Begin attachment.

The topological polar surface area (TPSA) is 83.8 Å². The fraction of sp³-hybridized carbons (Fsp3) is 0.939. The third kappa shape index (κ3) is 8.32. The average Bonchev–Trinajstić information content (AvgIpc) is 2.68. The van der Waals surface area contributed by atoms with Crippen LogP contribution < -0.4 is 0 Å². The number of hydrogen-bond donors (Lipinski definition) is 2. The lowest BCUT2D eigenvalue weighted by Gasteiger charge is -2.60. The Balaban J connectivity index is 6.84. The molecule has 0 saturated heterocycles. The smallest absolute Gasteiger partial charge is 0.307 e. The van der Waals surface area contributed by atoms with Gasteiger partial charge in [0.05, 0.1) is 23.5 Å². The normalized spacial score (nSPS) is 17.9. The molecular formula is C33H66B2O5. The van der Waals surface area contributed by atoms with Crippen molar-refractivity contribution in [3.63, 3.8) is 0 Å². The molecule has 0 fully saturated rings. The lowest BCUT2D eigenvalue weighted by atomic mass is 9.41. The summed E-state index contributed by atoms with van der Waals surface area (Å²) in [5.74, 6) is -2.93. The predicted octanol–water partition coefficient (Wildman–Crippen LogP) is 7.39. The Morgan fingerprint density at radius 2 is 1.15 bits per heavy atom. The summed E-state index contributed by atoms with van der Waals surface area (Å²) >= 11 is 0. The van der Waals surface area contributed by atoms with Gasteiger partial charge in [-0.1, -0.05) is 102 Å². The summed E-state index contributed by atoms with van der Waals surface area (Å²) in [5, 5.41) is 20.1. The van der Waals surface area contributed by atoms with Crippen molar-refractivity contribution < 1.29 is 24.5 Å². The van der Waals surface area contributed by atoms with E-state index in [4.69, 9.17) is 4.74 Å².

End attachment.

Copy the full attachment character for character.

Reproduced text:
The topological polar surface area (TPSA) is 83.8 Å². The fraction of sp³-hybridized carbons (Fsp3) is 0.939. The third kappa shape index (κ3) is 8.32. The average Bonchev–Trinajstić information content (AvgIpc) is 2.68. The van der Waals surface area contributed by atoms with Crippen LogP contribution < -0.4 is 0 Å². The number of hydrogen-bond donors (Lipinski definition) is 2. The lowest BCUT2D eigenvalue weighted by Gasteiger charge is -2.60. The Balaban J connectivity index is 6.84. The molecule has 0 saturated heterocycles. The smallest absolute Gasteiger partial charge is 0.307 e. The van der Waals surface area contributed by atoms with Gasteiger partial charge in [0.05, 0.1) is 23.5 Å². The normalized spacial score (nSPS) is 17.9. The molecular formula is C33H66B2O5. The van der Waals surface area contributed by atoms with Crippen molar-refractivity contribution in [3.63, 3.8) is 0 Å². The molecule has 0 fully saturated rings. The lowest BCUT2D eigenvalue weighted by atomic mass is 9.41. The summed E-state index contributed by atoms with van der Waals surface area (Å²) in [5.74, 6) is -2.93. The predicted octanol–water partition coefficient (Wildman–Crippen LogP) is 7.39. The Morgan fingerprint density at radius 2 is 1.15 bits per heavy atom. The summed E-state index contributed by atoms with van der Waals surface area (Å²) >= 11 is 0. The van der Waals surface area contributed by atoms with Gasteiger partial charge in [-0.1, -0.05) is 102 Å². The summed E-state index contributed by atoms with van der Waals surface area (Å²) in [5, 5.41) is 20.1. The van der Waals surface area contributed by atoms with Crippen molar-refractivity contribution < 1.29 is 24.5 Å². The van der Waals surface area contributed by atoms with E-state index in [4.69, 9.17) is 4.74 Å².